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            Wildlife Newsletter for the Township of Dalkey
                    August / 2016 - Michael Ryan
 
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  I’m sorry to be the bearer of more sad news about Dalkey’s peregrines after reporting about the death in April, seemingly from natural causes, of the female peregrine nesting in Dalkey quarry. In mid-June a very badly injured peregrine was found on the ground in Kilquade dragging a damaged wing and was brought to the Birdwatch Ireland headquarters in Kilcoole whose staff subsequently took it to a vet. It would seem the bird had been injured some time before and had managed to survive on the ground but its injuries were traumatic and sadly it didn’t survive. The peregrine had a ring on its leg and from reading the number on it the Birdwatch staff were able to determine it was one of the brood of four chicks that had been born and fledged in Dalkey Quarry in 2014. At time of writing the bird’s corpse had been sent off for analysis to try and determine how it had been injured and to test it for poisoning but after it had initially been brought to a vet a X-ray revealed the bird had survived a earlier shooting attempt. Whether the injury that caused its death was accidental or malicious it’s very distressing to know someone had previously, totally illegally, tried to kill it. We learned last year that the body of another of the Dalkey ‘14 peregrines had been found discarded in a river in Co. Down alongside another peregrine’s corpse. The only positive aspect of the story was that the injured Wicklow bird had been brought in by a pigeon breeder, a tradition usually considered the peregrine’s enemy but the man who had found it had been very distressed by its injuries and the fact they may have been caused deliberately.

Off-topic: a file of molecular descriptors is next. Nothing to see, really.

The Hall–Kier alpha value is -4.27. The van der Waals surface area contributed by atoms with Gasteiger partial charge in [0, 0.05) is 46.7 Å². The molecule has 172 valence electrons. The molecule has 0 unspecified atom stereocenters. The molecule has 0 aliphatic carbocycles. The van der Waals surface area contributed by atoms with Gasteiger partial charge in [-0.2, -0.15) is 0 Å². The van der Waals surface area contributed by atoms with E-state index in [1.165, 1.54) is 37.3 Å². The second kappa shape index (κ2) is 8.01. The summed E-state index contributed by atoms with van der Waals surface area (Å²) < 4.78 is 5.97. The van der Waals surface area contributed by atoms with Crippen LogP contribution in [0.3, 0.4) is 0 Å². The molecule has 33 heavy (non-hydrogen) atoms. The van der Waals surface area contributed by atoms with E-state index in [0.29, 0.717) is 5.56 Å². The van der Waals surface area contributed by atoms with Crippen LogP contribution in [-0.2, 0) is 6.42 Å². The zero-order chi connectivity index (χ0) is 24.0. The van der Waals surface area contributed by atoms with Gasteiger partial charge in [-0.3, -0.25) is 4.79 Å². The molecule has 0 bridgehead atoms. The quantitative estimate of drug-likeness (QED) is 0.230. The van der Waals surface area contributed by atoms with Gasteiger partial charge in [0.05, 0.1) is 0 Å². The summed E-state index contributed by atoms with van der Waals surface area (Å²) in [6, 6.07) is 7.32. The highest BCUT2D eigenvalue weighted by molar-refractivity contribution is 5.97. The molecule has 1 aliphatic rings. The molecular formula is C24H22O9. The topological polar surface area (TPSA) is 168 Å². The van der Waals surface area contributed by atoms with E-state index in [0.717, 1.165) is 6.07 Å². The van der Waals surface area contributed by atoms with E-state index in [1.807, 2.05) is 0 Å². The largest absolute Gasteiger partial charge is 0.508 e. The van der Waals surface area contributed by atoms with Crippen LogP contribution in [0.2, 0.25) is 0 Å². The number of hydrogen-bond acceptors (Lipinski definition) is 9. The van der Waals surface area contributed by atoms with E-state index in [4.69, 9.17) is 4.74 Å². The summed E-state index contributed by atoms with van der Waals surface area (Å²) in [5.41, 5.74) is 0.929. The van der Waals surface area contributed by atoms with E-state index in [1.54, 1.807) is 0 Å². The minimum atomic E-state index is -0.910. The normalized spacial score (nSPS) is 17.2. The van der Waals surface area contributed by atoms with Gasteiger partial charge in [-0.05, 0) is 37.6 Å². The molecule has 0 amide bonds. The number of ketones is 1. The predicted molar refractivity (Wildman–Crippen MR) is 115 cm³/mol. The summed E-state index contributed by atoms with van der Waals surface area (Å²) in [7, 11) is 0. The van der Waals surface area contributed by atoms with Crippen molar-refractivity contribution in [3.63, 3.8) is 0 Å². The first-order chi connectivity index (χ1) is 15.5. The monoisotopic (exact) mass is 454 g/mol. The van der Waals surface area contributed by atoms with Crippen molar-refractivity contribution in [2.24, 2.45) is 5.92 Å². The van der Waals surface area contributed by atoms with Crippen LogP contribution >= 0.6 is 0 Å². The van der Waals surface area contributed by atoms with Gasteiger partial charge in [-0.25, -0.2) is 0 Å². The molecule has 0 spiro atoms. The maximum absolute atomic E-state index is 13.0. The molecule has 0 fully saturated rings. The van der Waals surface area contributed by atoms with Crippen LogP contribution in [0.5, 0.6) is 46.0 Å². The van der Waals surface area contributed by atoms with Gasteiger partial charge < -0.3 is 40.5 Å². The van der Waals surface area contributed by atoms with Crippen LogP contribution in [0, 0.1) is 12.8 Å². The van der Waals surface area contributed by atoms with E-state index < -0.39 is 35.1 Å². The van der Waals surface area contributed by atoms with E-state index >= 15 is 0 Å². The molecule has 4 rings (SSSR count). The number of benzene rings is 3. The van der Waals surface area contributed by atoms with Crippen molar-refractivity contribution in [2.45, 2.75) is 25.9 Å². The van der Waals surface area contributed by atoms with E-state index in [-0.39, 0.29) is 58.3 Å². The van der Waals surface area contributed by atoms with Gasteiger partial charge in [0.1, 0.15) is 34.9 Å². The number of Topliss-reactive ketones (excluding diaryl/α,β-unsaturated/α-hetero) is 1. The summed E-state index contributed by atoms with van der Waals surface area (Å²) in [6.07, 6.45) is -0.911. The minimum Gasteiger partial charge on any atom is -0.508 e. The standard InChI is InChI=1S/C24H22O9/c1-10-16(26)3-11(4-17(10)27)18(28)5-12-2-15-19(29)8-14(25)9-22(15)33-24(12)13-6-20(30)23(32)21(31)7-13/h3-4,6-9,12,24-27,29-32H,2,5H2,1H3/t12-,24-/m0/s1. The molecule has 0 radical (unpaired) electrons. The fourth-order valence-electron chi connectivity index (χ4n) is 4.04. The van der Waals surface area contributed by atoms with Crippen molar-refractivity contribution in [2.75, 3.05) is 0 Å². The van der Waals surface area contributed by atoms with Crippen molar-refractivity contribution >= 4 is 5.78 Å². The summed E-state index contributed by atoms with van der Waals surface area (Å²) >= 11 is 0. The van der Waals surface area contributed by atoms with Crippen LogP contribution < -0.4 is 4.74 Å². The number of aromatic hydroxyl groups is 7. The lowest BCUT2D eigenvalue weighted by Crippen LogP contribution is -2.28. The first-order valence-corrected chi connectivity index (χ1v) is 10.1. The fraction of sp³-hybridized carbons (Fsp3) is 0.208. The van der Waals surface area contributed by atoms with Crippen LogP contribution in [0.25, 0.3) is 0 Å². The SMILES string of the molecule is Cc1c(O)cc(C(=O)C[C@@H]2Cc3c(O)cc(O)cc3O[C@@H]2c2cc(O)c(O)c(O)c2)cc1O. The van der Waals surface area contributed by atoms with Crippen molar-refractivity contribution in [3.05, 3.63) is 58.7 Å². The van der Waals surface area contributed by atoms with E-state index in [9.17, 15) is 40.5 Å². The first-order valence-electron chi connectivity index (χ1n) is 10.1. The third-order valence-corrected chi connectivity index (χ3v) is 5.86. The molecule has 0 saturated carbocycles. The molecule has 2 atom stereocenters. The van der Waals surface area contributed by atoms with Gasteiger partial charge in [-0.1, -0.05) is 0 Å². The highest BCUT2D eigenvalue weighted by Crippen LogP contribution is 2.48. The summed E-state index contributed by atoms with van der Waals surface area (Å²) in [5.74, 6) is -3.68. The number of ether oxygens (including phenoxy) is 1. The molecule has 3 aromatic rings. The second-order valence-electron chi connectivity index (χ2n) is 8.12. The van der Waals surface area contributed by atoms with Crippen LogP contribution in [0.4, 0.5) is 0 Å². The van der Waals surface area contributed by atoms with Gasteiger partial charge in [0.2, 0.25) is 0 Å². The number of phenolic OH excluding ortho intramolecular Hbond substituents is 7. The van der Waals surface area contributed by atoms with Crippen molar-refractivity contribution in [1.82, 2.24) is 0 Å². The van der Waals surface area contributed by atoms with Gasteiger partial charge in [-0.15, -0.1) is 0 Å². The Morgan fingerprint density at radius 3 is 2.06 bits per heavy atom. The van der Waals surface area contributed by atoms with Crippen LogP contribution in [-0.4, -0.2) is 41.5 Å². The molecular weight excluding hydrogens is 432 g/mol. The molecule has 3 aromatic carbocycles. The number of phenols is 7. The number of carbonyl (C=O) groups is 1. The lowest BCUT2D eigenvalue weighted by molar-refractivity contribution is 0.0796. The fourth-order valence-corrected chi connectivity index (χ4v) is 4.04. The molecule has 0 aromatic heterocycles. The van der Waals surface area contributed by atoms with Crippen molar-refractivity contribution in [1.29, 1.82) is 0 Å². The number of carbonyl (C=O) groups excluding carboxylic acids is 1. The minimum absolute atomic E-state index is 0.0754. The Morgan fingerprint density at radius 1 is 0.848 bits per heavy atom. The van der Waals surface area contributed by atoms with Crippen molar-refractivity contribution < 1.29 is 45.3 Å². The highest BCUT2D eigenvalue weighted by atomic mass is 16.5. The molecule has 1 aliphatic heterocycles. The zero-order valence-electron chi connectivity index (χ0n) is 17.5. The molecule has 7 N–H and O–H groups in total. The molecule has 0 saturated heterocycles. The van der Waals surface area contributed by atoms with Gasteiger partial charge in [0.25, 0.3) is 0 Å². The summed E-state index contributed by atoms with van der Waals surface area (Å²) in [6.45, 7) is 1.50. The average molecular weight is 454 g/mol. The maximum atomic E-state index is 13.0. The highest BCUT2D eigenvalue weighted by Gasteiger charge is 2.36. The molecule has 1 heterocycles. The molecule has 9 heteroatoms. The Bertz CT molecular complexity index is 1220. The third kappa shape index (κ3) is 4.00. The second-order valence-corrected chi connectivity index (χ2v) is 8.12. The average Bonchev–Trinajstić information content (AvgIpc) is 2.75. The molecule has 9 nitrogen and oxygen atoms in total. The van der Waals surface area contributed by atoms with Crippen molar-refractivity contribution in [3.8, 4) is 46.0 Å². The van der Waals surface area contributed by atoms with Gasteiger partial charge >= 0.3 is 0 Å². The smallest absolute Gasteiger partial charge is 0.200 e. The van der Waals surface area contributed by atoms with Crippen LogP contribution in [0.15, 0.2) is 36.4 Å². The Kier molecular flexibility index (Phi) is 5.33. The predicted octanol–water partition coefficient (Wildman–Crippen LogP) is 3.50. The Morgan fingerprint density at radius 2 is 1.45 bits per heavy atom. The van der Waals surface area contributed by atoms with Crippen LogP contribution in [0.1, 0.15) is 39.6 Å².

Hang on! Red Squirrel on Killiney Hill in July

 

  Earlier this year RTE screened four episodes of Wild Cities a programme about the wealth of wildlife found in urban and suburban areas of four of our main cities. The episode about Dublin featured footage of those same peregrines in Dalkey Quarry in 2014 while they were feeding their chicks. The peregrine scenes were filmed under licence from the National Parks & Wildlife organisation with strict supervision by Birdwatch Ireland’s raptor expert John Lusby. The peregrine sections is fantastic although watching it now it’s tinged with sadness knowing the mother bird and two of the chicks are dead. That programme and the other three episodes featuring Cork, Galway and Belfast were filmed by wildlife cameraman Domenico Pontillo. Much of the camerawork in the series was spectacular, the Sand Martins caught turning mid-air being just one example, and the series can be watched on the RTÉ website.

   We’d briefly met Domenico and after watching two episodes online I sent him a text to say how impressive the camerawork was. He replied saying he was actually filming in a hide in a nature reserve on a beach in Donegal. He said it was a particularly beautiful area and a lovely evening and a few minutes later he sent another text saying a pair of cuckoos had just landed on the hide! We were fairly sure we’d spotted a female, possibly pregnant, red squirrel in April going into a dray but subsequent surveillance was disappointing and by June we were getting worried we hadn’t seen a sign of a red for weeks. So we were very happy when Lucy spotted a red in a Scots Pine towering above the densely leaved ash and oak. We were further delighted when we saw it didn’t have an earclip which meant it hadn’t been trapped and recorded and was almost certainly a young squirrel born this year. We saw one again a few weeks later but this time it wasn’t alone, there were two more reds without earclips as well. Watching them is often a mixture of joy and apprehension seeing them hurling from tree to tree and hanging precariously upside down stretching for a cone or seed. We’d been watching them awhile feeding on larch cones when a adult red squirrel, (we knew it was adult because of its earclip) appeared carrying a cone and proceeded very deliberately to a nearby squirrel nest box which it entered briefly then withdrew from without the cone, perhaps storing food for the winter.


Red Squirrel eating Larch cone on Dalkey Hill in July



Young Red Squirrel on Larch tree on Dalkey Hill in July


All Photos: by Michael Ryan

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